"[Y]our country really does need you to do something. And it's not going to be following Twitter. It's going to be talking to your neighbors, building a community, getting organized, moving policy." — Political scientist Eitan Hersh
Talk to yourself. You might feel weird talking to yourself out loud, but there are benefits to this behavior. For example, one study found that basketball players passed the ball faster when they talked through the task out loud. In another study, led by Ethan Kross at the University of Michigan, people talked about themselves in the second or third person (so, “You can do this,” or “Jimmy can do this,”) while gearing up to give a speech. Not only did this exercise make them less anxious, but they also performed better. It might sound silly, but this type of “distanced self-talk,” as Kross calls it, can help you view challenges as more doable.
No spoilers! From Orange Is the New Black to The Crown, “binge-watching” a television series has become a beloved pastime. It’s satisfying to be able to consume an entire storyline in one sitting — no cliffhangers needed. But Noël Carroll, professor of philosophy at the CUNY Graduate Center, argues that something is lost when we watch TV this way. Remember how much fun it was to speculate about what might happen on Game of Thrones? Having an interval of time between episodes allows us to wonder what might happen next. And in watching TV this way, we get to talk to friends and peers about what we think of the characters: what they should do, what their motives are, and whether they’re good or bad people. “The sequential pacing allowed for gossip, in other words, albeit about fictional characters,” Carroll argues. Gossip can be a nasty habit, but it also allows us to connect with others. Talking about television lets us experience the intimacy of gossip without experiencing the drawbacks of talking smack. Kind of makes you appreciate your favorite shows in a whole new light.
C’mon, get happy...We think we know what will make us happy: more money. A better job. Love. But happiness doesn’t quite work like that. We explore why happiness often slips through our fingers, and how to savor — and stretch out — our joys. Listen to learn more.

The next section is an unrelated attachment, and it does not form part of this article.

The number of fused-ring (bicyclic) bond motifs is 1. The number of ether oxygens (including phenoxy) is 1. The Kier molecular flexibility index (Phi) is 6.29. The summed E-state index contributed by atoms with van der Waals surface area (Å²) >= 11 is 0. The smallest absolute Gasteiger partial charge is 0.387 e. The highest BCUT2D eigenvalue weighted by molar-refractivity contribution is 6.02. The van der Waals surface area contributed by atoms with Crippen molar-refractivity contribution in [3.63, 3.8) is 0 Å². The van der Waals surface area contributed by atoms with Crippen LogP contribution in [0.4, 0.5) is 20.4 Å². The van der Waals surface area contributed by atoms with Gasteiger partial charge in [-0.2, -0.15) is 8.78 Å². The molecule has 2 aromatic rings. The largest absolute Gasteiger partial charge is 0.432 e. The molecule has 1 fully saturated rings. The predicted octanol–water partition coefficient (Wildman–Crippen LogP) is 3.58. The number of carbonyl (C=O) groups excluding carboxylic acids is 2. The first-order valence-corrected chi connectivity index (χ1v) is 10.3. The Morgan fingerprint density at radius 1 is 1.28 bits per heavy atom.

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ON THE PODCAST
Sept 27: Many Americans feel an obligation to keep up with political news. Political scientist Eitan Hersh says there’s a rise in “political hobbyism” in the United States. We treat politics like entertainment, following the latest updates like we follow our favorite sports teams. Instead, he says, we should think of politics as a way to acquire power and persuade our neighbors to back the issues we support.
Oct 4: When we want something very badly, it can be hard to see warning signs that might be obvious to other people. This week, we bring you two stories about how easy it can be to believe in a false reality — even when the facts don’t back us up.
A man got into a ship and could see more than four continents at the same time. How is this possible?
LAST WEEK’S PUZZLE
14,500 people are sitting in a stadium. One of them is picked out. What are the chances that that person's birthday is on a Sunday?
The Answer: One out of seven. The number of people in the crowd is irrelevant to the odds that any one of them will have a birthday on a Sunday.
FROM THE TWITTERATI…
Hidden Brain @HiddenBrain“If we can get people to see themselves as connected to all of humanity, we might be able to change the way they think about themselves. It might be the trigger we need to motivate people to work towards a common purpose.” —psychologist @jayvanbavel https://t.co/nJ83IL97lq
Hidden Brain @HiddenBrainYou’re probably familiar with our “unsung hero” segment at the end of each episode. Big news: We’re launching a whole new podcast called My Unsung Hero, honoring acts of kindness in everyday life. https://t.co/No9FRysCHh
A MOMENT OF JOY
Happy anniversary to this video. If you don’t know Nathan Apodaca’s story, read it here.
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